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Swimming for wheelchair users

Our co-worker Caro teaches young people with physical disabilities how to swim

Hi! My name is Caro.

During the week, I work “on shore” at Swiss Paraplegic Research. This is where I focus mainly on the mental well-being of people with chronic conditions.

Caro during the swimming lesson

When I am off work, I enjoy spending my time “in the water” and I love to share this joy as swimming instructor. Once a month, Swiss Paraplegic Association offers swimming lessons for young people with physical disabilities. The participants are between 6 and 20 years young and join us from all over German-speaking Switzerland.

The lessons take place at the Swiss Paraplegic Centre swimming pool in Nottwil. The participants are split into two groups according to their individual swimming abilities. Each group consists of a maximum of 10 participants and 4-5 swimming instructors each that lead the groups.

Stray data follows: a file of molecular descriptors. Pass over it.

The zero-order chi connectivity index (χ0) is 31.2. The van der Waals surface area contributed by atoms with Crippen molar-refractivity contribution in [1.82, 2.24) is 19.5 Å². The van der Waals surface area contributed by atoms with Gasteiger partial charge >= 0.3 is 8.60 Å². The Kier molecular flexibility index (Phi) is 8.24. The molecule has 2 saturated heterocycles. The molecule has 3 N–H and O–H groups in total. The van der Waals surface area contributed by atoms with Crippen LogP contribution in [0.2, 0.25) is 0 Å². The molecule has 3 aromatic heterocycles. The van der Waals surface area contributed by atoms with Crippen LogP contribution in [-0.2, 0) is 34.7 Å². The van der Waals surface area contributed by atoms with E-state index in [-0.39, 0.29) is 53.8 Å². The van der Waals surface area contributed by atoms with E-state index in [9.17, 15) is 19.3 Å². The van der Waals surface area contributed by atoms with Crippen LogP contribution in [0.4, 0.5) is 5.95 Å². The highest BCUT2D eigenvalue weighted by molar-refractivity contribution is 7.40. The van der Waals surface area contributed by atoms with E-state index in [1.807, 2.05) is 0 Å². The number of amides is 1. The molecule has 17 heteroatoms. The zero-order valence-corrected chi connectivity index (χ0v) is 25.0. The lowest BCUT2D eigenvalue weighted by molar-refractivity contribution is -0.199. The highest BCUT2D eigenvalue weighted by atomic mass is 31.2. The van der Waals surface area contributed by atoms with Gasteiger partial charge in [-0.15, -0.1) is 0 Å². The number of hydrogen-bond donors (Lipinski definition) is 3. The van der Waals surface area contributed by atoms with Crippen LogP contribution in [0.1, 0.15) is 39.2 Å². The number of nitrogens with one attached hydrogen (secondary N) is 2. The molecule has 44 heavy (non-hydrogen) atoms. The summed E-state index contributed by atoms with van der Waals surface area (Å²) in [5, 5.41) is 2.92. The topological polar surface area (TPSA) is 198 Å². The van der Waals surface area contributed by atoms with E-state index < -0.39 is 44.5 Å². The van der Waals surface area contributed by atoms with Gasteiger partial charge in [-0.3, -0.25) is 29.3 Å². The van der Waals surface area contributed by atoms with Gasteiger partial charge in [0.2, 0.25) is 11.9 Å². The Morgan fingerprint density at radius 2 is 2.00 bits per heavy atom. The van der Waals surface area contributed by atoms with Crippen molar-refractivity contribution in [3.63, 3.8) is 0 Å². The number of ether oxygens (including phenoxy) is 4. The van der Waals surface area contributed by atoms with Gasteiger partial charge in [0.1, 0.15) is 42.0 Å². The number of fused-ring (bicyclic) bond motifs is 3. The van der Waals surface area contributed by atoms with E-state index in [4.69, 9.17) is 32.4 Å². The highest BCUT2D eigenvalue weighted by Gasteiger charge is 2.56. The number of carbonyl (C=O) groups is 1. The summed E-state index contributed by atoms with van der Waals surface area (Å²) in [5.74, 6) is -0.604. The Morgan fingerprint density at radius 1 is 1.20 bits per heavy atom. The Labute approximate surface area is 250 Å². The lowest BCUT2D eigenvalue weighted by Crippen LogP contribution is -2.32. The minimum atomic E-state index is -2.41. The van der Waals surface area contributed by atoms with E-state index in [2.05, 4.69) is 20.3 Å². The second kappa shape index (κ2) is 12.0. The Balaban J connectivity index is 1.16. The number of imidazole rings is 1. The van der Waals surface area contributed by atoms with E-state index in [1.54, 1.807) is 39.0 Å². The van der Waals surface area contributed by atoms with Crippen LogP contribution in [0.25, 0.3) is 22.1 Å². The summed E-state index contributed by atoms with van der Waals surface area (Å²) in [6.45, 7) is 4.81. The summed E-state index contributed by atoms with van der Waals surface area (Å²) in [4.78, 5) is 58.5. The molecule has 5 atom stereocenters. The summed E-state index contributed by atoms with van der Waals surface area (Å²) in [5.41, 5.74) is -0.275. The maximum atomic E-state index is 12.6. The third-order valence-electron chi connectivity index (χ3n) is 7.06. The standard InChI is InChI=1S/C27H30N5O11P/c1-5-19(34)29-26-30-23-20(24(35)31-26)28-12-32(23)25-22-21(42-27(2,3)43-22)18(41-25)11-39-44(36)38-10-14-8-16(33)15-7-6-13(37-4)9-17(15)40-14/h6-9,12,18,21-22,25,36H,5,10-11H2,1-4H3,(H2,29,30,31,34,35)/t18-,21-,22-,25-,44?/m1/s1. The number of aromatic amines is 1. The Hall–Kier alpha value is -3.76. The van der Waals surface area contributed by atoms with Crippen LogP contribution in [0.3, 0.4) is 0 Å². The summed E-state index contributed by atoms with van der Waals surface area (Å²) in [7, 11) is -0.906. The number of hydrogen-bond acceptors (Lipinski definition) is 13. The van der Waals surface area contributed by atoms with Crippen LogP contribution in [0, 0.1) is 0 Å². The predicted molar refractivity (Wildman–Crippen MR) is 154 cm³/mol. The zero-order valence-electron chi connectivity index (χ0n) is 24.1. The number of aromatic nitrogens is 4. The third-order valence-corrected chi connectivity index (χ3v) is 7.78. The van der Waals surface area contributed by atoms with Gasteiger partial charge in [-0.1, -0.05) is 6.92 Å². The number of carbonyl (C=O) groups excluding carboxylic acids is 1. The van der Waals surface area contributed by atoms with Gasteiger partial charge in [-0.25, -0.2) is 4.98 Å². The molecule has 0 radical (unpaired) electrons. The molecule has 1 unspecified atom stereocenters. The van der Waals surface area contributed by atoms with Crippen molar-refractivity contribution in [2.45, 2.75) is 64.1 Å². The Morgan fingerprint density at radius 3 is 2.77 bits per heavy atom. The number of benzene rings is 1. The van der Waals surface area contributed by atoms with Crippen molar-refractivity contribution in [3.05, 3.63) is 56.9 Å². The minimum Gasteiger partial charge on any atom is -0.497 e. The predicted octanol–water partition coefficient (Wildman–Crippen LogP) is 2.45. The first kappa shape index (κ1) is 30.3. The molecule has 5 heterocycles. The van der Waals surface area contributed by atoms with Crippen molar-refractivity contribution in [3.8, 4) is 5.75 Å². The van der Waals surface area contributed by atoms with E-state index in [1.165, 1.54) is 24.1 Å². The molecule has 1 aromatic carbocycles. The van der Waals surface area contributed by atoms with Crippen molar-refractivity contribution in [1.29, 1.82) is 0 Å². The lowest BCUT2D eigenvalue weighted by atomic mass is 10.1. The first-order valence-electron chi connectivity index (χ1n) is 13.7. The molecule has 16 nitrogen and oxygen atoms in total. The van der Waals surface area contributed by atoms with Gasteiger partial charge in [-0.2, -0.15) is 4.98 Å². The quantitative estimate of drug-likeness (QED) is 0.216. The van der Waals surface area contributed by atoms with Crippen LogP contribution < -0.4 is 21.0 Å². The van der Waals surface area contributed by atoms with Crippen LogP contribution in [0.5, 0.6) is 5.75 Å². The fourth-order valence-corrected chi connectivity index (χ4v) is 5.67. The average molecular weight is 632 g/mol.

Costs for the lessons including swimming badge are CHF 180. Further information can be found using this link (in German).

At the beginning of the lessons in January, the course leader Esther Zünd, together with us swimming instructors, develops an individual plan for each child. Young swimmers, for example, start with getting used to the water, i.e. testing how it feels to be in the water. Later they learn skills from how to dive for dive rings to doing the crawl on the 25-metre lane. Throughout the year training takes place for badges such as the “sea horse”, “polar bear” & Co. Aside from the badges, the main goal is to learn how much fun it is to move in the water!

What I enjoy most during these lessons is that we can come up with all kinds of games in the water to motivate the kids. My favourite is the “Rigi Express Steamboat”! Learning to have a proper swimming and body posture there is done with an exercise where you lie flat on the water surface like a water lily without submerging. Nothing exciting so far – that is why we modified it to become the “Rigi Express Steamboat”. For this exercise the child lies flat on her back and is then pulled from one end of the pool to the other. In doing so, each stop is introduced the same way the stops are announced on the steamboats of Lake Lucerne :smileyhappy:

By the way, Swiss Paraplegic Association does not only offer excitement for water lovers – they offer something for everyone. Check it out: (link in German)

[translation from the original German blog post]

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